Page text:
The instrument was first called the bass violin then violoncello which literally means “big little violin” in Italian; the name was eventually shortened to cello. The first known maker (but not the first actual maker) was Andrea Amati who built cellos for Charles IX King of France.
As early as the late twelfth and thirteenth centuries, artists began to depict the violin in paintings, giving testimony to its presence in the music world. The cello, however, or 'bass violin' did not come into existence until the fifteenth century. The reason for the late appearance of the deeper voiced member of the violin family was, at least in part, the evolution of the sound ideal in Western European music. Due to the long-held dominance of vocal music over the musical scene, it was natural that this ideal would be determined by the trends of singers of the time. Performance practice in vocal music, until the fifteenth century, demanded a tone which was high-pitched and nasal, producing a sound we would more closely associate with Eastern music nowadays. This changed with the compositions of the Flemish school, led by Johannes Ockeghem, himself a bass singer. The vocal range was expanded on the lower end, eventually reaching low C. At the same time, the sound ideal shifted to the more open-throated tone that we know today.
It was under these circumstances that the 'bass violin' began to make its place in the musical world. Over time, the name violoncello developed, from 'violone,' a large viola, and 'cello' an Italian word meaning small. This it was a little large viola, showing that the people of the time did not really know what to call this new member of the violin family. The instrument evolved completely separately from the viol da gamba, having no frets and a dramatically different shape.
The role of the violoncello was very diverse in its first two hundred years, usually participating in the accompaniment and bass line of various forms of music. In the fifteenth, sixteenth, and seventeenth centuries, the members of the violin family were considered particularly appropriate for sacred music. However, the instruments were not used exclusively in these roles, and artistic depictions indicate that they were used for all kinds of events, from weddings to the raucous music making in the village taverns.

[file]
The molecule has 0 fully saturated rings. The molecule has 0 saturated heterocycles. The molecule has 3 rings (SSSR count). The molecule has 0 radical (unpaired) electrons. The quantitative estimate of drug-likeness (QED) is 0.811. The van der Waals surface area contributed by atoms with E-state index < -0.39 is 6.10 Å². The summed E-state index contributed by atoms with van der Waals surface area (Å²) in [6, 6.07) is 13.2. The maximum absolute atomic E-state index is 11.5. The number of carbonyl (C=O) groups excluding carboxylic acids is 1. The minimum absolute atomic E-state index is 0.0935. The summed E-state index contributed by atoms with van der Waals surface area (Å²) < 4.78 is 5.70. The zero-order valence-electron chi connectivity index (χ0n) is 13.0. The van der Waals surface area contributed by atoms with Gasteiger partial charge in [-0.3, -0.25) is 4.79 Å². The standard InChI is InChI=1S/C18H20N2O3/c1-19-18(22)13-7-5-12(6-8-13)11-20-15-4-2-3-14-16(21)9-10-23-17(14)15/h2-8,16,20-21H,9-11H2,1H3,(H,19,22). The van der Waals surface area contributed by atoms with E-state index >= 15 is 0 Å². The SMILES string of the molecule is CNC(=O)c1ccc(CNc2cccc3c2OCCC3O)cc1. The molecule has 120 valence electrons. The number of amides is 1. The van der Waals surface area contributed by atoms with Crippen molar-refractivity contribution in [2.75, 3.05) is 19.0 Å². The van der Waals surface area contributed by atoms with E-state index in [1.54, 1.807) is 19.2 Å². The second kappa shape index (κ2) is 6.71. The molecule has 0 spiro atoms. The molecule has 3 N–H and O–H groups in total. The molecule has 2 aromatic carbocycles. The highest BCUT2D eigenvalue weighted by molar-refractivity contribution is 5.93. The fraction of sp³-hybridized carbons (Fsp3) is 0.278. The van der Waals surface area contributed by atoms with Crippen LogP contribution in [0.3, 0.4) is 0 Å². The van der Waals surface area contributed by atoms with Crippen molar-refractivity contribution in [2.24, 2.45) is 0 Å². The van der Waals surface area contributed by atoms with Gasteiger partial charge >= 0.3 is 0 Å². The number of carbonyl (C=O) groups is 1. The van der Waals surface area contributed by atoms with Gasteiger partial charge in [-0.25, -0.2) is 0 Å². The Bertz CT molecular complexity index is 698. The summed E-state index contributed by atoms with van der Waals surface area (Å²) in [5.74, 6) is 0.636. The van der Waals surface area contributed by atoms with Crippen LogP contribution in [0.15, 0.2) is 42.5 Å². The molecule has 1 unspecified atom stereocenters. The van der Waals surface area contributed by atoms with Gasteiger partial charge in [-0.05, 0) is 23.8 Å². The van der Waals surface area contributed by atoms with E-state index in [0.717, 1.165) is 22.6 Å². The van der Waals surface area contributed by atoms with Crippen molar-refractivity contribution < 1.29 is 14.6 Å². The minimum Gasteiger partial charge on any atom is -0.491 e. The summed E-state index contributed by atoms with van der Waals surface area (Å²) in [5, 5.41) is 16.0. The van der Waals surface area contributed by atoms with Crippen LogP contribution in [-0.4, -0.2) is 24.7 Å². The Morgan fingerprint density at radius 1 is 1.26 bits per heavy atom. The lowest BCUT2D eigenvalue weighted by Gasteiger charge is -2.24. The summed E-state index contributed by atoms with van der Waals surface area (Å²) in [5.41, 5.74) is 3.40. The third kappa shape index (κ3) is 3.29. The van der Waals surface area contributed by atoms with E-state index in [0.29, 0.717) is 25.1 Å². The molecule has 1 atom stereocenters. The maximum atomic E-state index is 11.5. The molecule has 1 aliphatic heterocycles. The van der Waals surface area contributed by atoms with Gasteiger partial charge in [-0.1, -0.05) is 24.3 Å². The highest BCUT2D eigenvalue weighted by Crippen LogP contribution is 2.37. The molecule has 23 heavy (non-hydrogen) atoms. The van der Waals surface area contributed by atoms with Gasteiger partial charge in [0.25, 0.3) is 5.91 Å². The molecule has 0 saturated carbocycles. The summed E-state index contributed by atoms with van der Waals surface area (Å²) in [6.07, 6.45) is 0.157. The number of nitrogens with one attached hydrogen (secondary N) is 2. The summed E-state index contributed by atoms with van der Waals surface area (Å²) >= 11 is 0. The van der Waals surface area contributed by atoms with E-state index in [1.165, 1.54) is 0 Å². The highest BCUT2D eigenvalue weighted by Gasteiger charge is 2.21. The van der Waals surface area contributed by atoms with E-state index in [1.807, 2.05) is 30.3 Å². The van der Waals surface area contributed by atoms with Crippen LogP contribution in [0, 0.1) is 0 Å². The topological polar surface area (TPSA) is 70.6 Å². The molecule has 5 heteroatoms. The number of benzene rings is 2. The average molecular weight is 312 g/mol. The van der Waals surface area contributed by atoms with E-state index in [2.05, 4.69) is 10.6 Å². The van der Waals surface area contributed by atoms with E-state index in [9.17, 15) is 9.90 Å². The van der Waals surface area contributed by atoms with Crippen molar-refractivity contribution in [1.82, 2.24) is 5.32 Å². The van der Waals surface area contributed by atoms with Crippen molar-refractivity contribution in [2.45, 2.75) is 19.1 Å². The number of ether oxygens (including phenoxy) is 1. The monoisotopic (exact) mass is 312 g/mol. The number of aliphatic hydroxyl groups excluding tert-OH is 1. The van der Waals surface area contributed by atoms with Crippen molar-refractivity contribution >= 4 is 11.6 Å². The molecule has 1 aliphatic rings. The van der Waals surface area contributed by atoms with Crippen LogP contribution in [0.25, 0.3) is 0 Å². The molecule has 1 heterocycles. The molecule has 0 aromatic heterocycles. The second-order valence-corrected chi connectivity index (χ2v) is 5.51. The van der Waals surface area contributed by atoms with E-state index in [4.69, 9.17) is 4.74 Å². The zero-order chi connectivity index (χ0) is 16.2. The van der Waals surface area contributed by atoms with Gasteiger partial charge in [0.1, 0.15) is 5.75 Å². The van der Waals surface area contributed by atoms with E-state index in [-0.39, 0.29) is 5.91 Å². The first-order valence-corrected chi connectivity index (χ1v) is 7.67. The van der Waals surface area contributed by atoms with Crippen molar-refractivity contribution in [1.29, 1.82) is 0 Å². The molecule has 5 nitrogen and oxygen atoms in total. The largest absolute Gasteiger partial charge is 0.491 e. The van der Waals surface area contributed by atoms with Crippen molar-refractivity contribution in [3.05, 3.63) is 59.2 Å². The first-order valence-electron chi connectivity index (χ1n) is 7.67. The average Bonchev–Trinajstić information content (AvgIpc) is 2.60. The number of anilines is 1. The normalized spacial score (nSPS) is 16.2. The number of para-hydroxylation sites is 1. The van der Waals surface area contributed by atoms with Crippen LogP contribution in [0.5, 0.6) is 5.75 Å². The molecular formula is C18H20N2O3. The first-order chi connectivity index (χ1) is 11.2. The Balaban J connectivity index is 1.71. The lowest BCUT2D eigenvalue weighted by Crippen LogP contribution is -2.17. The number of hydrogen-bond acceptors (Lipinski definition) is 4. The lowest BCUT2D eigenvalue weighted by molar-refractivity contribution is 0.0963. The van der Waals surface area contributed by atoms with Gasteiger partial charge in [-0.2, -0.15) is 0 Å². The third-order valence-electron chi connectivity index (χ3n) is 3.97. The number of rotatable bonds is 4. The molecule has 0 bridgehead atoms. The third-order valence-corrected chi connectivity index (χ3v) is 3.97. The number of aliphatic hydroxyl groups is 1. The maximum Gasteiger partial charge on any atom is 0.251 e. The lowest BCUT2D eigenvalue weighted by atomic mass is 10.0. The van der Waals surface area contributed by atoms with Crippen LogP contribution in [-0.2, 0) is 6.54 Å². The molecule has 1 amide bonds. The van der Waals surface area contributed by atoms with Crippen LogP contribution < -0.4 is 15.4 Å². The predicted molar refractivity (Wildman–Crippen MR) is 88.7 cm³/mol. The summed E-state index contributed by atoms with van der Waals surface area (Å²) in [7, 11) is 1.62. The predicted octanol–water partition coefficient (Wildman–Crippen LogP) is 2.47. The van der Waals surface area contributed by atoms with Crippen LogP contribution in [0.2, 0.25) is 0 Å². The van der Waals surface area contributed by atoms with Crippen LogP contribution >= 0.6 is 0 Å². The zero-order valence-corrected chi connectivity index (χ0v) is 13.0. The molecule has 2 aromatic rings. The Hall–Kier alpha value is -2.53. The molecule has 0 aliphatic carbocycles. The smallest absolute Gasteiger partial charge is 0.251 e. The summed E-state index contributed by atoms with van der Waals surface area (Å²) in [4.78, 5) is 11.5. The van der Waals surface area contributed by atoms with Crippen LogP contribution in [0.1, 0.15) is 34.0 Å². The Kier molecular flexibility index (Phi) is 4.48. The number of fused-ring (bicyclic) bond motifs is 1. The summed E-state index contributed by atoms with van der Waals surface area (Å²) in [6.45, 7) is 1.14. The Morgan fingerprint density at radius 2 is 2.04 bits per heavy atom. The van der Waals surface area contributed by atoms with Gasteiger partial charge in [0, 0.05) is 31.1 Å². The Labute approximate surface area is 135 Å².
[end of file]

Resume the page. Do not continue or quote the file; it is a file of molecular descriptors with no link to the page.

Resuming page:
Edmund van der Straeten, in his History of the violoncello, the viola da Gamba, their precursors and Collateral Instruments, states frequently that the level of technical achievement on the cello was extremely backward, and could in no way compare with that of the violin, or the viola da gamba. At times, however, he points to evidence, which is quite to the contrary. One example is his description of the virtuoso duel between the cellist Tonelli and the violinist D'Ambreville in the early eighteenth century, which was apparently so spectacular that the audience 'broke out in rapturous applause at the end.') If there did exist full-blown virtuoso cellists, it is strange, the utter lack of solo repertoire that existed up through the middle of the seventeenth century. Nona Pyron, in her supplement to William Pleeth's book, Cello, offers one possible explanation for this fact: from AndrewDunnCello.com
You can play your Strad to your heart’s content, or rent it out to violinistJoshua Bell. Just be sure not to drop it.
Of the 1,100 violins that Stradivari is believed to have made during his lifetime, only 650 are known to remain. Although there were other noted violin makers in Stradivari’s timesuch as Guarneri and Amati, whose works now fetch great sums of moneythe surviving Strads are more numerous, more famous and more expensive.